“Let the heavens rejoice, let the earth be glad; let the sea resound, and all that is in it. Let the fields be jubilant, and everything in them; let all the trees of the forest sing for joy.” – Psalm 96:11-12
In the third column in this “Tourism is Our Key” series, we explored tourism’s link with agriculture and the utilization of land to produce food for local consumption, import substitution and export.
As this ninth column in this series unfolds, we explore a complementary topic: “Flower Tourism Blooms”, as our emphasis shifts to the beauty of fields of cultivated plants and flowers as they bloom.
I recall visiting my sister in England circa summer 1986. She had recently purchased a house in the village of Pirton (near Hitchin), Hertfordshire, England, about 50 miles north of London, to reside away from the hustle and bustle of the metropolis.
I woke up the next morning, looked out of the window to behold a wonderful expanse of light blue and remarked to my sister, that I was unaware that she lived near to a lake. She quickly advised me that what I witnessed were fields of flax seed in flower. Later, I went for a walk which is my wont, only to discover other fields of red poppy and yellow rapeseed in flower. A sight to behold. Surely our floriculturists can replicate similar experiences in the Caribbean to symbolize happiness, prosperity, and romance.
Indeed, the late C. Keith Laurie, a Fellow of the Barbados Society of Technologists in Agriculture, once stated that “the panorama of the fields of sugar cane is an integral part of the beauty of the environment of Barbados and is what the tourists continue to enjoy.”
Like other countries around the world, let the fields be jubilant and everything in them, let flower tourism bloom.
For tourists and residents alike, there is the opportunity to produce ornamentals and cut flowers and exploit the commercial demand for floral arrangements on Valentine’s Day, Mother’s Day, Christmas, birthdays and anniversaries, for home decor, in hotels, restaurants and churches and at weddings and festivals.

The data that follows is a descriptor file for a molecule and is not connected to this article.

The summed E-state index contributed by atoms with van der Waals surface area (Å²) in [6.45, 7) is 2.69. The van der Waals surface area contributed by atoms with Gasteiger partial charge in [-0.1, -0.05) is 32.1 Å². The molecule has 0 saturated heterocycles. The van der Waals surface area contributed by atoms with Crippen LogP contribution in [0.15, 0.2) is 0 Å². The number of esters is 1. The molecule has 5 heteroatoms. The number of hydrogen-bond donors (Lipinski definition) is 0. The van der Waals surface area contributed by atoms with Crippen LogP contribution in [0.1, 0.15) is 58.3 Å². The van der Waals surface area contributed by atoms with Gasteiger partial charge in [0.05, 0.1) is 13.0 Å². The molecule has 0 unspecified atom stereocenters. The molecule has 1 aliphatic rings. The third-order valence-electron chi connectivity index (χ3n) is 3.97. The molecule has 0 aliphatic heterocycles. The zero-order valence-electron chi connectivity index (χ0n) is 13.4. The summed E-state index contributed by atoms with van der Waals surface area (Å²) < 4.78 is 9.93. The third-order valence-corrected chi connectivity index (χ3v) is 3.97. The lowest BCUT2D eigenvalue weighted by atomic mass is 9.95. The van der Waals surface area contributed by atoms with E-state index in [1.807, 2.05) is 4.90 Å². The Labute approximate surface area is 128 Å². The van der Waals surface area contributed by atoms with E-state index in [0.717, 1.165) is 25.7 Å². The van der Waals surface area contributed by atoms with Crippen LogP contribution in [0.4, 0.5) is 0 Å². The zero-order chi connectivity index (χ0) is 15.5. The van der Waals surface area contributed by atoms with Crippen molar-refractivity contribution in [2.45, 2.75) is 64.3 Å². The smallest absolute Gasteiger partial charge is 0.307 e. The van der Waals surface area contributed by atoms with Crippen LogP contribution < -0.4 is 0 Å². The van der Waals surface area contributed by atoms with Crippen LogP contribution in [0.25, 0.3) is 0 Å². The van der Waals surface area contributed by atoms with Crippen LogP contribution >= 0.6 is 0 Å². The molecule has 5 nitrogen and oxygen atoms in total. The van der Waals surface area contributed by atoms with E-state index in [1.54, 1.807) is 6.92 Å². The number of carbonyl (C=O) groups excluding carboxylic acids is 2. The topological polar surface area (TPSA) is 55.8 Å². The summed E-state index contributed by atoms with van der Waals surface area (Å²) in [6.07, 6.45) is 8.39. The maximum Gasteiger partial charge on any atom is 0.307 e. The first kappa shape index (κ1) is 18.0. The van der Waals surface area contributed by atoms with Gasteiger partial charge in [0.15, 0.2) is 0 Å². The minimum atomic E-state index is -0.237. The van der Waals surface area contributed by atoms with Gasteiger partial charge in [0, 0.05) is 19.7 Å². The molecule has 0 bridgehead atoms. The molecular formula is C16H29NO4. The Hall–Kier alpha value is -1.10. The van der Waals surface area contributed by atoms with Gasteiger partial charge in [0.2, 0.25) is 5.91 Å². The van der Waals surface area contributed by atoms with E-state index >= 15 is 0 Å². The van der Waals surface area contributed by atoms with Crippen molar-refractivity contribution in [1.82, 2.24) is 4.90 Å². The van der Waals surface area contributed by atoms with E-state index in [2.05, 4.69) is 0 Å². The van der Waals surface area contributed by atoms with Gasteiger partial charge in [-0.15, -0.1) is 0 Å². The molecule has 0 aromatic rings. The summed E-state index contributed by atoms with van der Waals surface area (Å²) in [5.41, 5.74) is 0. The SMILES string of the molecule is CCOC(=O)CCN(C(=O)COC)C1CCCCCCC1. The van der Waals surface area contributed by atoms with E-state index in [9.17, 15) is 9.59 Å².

Also we can mount and participate in flower shows as a tourism attraction, both at home and abroad, showcase flower gardens and encourage every owner of a land and/or a building to take pride in the beauty of their surroundings and collectively contribute to the beautification of our landscape as our visitors arrive on our shores.
A growing segment of the tourism business is the meetings, incentives, conferences, and exhibitions (MICE) market, which is a type of tourism in which different sized groups, usually planned well in advance, are brought together at a destination.
The late Helen Keller was an American author, political activist, and lecturer and the first deaf-blind person to earn a Bachelor of Arts degree. One of her quotes is very appropriate for this subject: “Love is like a beautiful flower which I may not touch, but whose fragrance makes the garden a place of delight just the same.”
More recently, Pope Francis has shared: “Nothing in nature lives for itself. The rivers do not drink their own water; the trees do not eat their own fruit; the sun does not shine on itself and flowers do not spread their fragrance for themselves. Living for others is a rule of nature. We are all born to help each other. No matter how difficult it is … Life is good when you are happy; but much better when others are happy because of you.”
(Dr. Basil Springer GCM is a Change-Engine Consultant. His email address is firstname.lastname@example.org. His columns may be found at www.nothingbeatsbusiness.com/basil-springer-column/ and on www.facebook.com/basilgf).